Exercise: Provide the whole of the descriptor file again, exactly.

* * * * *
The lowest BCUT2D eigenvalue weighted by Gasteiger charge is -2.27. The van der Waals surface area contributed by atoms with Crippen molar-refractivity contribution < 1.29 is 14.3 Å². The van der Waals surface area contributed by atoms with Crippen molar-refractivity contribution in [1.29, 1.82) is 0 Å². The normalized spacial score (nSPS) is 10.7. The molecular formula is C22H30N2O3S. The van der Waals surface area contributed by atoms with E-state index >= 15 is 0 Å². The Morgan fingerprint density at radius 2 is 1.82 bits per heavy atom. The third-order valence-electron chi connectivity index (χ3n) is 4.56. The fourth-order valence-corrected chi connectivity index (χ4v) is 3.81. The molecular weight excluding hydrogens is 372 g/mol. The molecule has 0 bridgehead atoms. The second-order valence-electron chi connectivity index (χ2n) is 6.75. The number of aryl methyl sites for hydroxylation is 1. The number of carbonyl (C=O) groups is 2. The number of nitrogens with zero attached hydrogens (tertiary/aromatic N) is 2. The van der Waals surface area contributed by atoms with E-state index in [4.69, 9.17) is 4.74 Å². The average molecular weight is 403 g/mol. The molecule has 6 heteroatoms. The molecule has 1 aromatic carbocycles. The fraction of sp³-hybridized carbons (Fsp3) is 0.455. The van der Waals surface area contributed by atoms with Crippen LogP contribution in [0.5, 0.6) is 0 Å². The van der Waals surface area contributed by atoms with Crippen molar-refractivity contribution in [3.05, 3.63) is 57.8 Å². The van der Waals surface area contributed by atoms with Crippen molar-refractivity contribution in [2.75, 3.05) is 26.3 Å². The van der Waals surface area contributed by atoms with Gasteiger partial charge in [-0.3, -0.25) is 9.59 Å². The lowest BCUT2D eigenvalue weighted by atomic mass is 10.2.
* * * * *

The lowest BCUT2D eigenvalue weighted by Gasteiger charge is -2.27. The van der Waals surface area contributed by atoms with Crippen molar-refractivity contribution < 1.29 is 14.3 Å². The van der Waals surface area contributed by atoms with Crippen molar-refractivity contribution in [1.29, 1.82) is 0 Å². The normalized spacial score (nSPS) is 10.7. The molecular formula is C22H30N2O3S. The van der Waals surface area contributed by atoms with E-state index >= 15 is 0 Å². The Morgan fingerprint density at radius 2 is 1.82 bits per heavy atom. The third-order valence-electron chi connectivity index (χ3n) is 4.56. The fourth-order valence-corrected chi connectivity index (χ4v) is 3.81. The molecular weight excluding hydrogens is 372 g/mol. The molecule has 0 bridgehead atoms. The second-order valence-electron chi connectivity index (χ2n) is 6.75. The number of aryl methyl sites for hydroxylation is 1. The number of carbonyl (C=O) groups is 2. The number of nitrogens with zero attached hydrogens (tertiary/aromatic N) is 2. The van der Waals surface area contributed by atoms with E-state index in [4.69, 9.17) is 4.74 Å². The average molecular weight is 403 g/mol. The molecule has 6 heteroatoms. The molecule has 1 aromatic carbocycles. The fraction of sp³-hybridized carbons (Fsp3) is 0.455. The van der Waals surface area contributed by atoms with Crippen LogP contribution in [0.5, 0.6) is 0 Å². The van der Waals surface area contributed by atoms with Crippen molar-refractivity contribution in [3.05, 3.63) is 57.8 Å². The van der Waals surface area contributed by atoms with Crippen molar-refractivity contribution in [2.75, 3.05) is 26.3 Å². The van der Waals surface area contributed by atoms with Gasteiger partial charge in [-0.3, -0.25) is 9.59 Å². The lowest BCUT2D eigenvalue weighted by atomic mass is 10.2.